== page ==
The Allied Golden Age was a period between the early VIII Century and the early IX one in which the anti-Byzantine coalition composed of Medina, Aram, Iran, Kimit, Parsistan, the Levant, Carthage and Pentapolis and Tripolitania's culture and economy flourished after the states' alliance in the Copt Revolt and the War of the Trinity and the end of Byzantine supremacy in the Middle East.
The main features of the Golden Age among all affected nations included:
- Ancient states revivalism
- Increase of Pagan and non-majority religions in the region
- Increase of secularism
- Medical, artistic, mathematical and military discoveries and economical inventions
- Building of monuments
- Increase of economic activity
- Chartering of new cities
- Rise of the first attested tourists
- Flourishing of the Arts
Aram was among the most positively affected states in the Middle East. The main changes were the huge amounts of medical discoveries and imports (most notably the importation of smallpox inocculation by Assyrian Pagans), the rising of prestige of said Pagans in Aram and the building of huge monuments and reconstruction of several cities, starting with Emperors Afrêm and Simeon.
This brought the end of Aram's prestige as a "Nestorian nation" and the beginning of the time where the Aramaic people began to think of themselves as a continuation to the great Akkadian, Assyrian, Babylonian, Chaldean and Nabatean civilisations as well as the successor states to said empires and Osroene, Adiabene Aram-Damascus and Palmyra among many others. A surge of tolerance and ethnic conciousness arose, among it the revival of Akkadian (by the state, later adopted by some Mesopotamians) and its later influence in what would become Neo-Imperial or Standard Aramaic.
The state also began building monuments and objects showing its cultural greatness and the fact it was the continuation to the old Empires; among them were the Hanging Gardens of Babylon (in what would become the Babylonian Royal City) and Babylon itself (in decline since the building of Seleucia-Ctesiphon-Veh Ardashir [SCVA]), plus the new city of Maranatha in the Red Sea and the rebuilding of Petra and Palmyra plus the building of monuments in Damascus and earlier Eliat. Infrastructure also flourished in the region with the building of a more concrete trade route road (still in use as Afrêm's Highway) with Susa, Maranatha, Antioch and Eliat as ending points. This road will later be expanded to become the most used trade route in the Middle East. Scientifically and mathematically, many new inventions were brought in from both the East and Europe, such as the zero.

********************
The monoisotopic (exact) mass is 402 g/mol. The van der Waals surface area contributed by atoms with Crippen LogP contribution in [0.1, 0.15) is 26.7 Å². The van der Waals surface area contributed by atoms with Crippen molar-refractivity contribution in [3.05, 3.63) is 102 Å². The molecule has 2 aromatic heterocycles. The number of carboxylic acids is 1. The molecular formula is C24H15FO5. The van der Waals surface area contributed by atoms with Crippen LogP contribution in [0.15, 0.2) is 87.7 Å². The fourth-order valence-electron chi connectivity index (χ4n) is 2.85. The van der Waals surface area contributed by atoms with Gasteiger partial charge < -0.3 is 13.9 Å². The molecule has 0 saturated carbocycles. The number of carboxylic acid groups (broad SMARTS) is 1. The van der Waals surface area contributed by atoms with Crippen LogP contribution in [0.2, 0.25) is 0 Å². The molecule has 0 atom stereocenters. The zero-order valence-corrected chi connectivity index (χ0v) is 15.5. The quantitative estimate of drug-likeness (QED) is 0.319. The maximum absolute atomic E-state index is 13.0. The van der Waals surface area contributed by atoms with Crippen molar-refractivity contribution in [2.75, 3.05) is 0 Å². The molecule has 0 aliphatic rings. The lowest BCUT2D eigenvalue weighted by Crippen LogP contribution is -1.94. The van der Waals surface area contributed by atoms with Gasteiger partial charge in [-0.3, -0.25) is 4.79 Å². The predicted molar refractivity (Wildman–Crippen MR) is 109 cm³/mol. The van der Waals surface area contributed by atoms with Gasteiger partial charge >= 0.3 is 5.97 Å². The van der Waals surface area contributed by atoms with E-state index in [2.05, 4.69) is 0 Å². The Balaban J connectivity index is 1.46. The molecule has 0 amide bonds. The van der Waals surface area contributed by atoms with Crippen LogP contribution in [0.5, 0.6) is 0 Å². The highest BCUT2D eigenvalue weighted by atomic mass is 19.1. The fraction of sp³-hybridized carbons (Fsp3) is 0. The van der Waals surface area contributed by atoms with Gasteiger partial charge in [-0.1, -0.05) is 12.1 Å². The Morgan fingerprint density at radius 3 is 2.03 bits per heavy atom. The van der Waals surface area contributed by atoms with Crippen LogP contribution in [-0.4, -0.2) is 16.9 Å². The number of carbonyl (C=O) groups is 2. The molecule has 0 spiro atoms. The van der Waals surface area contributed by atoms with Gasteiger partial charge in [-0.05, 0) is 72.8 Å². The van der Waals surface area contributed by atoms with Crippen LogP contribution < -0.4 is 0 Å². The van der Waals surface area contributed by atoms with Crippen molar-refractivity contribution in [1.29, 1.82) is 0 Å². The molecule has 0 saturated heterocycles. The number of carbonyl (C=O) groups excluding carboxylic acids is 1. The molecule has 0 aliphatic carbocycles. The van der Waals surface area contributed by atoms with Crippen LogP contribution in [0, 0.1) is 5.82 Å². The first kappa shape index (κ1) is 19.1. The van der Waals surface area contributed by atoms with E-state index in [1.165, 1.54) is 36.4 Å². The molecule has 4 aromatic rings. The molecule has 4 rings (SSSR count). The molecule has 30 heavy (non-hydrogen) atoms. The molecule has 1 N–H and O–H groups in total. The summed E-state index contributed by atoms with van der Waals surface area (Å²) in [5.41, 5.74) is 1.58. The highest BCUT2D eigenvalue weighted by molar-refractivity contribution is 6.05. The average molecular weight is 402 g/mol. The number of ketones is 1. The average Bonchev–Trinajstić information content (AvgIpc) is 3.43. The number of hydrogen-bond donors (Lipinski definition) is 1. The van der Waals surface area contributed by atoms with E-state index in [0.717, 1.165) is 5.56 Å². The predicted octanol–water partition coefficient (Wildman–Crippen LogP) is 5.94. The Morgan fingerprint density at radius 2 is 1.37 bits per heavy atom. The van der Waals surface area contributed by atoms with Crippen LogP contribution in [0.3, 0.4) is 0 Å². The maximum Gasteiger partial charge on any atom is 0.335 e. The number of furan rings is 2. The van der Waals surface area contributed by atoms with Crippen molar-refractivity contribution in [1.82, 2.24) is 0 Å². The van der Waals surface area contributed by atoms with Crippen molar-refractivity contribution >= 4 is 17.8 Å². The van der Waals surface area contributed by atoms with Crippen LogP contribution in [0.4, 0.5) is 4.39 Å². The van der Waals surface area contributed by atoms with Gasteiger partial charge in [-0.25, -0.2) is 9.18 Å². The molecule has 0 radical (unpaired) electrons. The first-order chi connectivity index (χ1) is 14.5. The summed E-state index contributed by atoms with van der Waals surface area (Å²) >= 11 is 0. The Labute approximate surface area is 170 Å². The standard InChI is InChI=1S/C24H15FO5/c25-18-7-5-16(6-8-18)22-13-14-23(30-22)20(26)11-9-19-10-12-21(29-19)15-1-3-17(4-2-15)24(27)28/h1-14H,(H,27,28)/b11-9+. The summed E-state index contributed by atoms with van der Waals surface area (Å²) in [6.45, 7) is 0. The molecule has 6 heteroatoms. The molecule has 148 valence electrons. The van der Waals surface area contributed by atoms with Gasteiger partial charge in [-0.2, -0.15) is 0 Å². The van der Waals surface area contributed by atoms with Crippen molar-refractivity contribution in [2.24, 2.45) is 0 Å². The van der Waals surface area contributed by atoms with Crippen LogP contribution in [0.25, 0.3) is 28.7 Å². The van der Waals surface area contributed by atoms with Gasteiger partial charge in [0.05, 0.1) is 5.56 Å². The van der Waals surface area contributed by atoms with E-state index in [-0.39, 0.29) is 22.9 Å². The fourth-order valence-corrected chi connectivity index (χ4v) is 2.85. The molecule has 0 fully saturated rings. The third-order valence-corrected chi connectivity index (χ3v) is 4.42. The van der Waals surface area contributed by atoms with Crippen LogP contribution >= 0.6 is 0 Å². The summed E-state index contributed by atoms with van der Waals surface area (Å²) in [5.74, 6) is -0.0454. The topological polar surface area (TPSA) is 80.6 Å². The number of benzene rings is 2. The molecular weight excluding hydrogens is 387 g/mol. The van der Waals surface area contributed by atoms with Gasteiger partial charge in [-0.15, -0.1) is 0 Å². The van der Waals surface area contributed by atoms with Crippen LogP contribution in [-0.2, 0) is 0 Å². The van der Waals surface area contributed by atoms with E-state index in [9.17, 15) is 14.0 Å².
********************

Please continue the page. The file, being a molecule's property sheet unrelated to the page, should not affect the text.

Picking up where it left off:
Aram's Golden Age also led to the decline of Aram's military under Afrêm and Simeon (although Simeon's successor Agbar corrected that to a great level) with Afrêm deciding he'd rather establish strong cultural and economic ties in Aram before the military, despite the continued diplomatic crisis with Medina.
The Golden Age began in Persia with Emperor Shapur II (430-???) who in 752 begun re-building the Achaemenid capital of Persepolis as the new capital of Iran (after the lost of Aram, the concrete capital of Iran had not existed). Iran's Golden Age also brought through a sense of "continuation empire" to the Arsacid and Achaemenid Empires instead of a "Zoroastrian Empire" bringing, again, tolerance and nationalism.
Iran's Golden Age was far more militaristic than that of Aram; starting in 753, the Sassanid army was rehauled to response of the military improvement of its historical rival, the Arsacid Parsi Empire. However, the arts and trade of Iran also flourished, to a lesser degree, together with the military reforms. The re-building of Persepolis and monuments to Zoroastrianism and earlier Sassanid and Achaemenid emperors attest to that.
Shapur's reforms are also famous for the increased religious tolerance. Mazdakists, Nestorians, Jews, Mandaics, Manichaeans and Pagans, historically oppressed within Persia, were given freedoms that had never been known within Persia.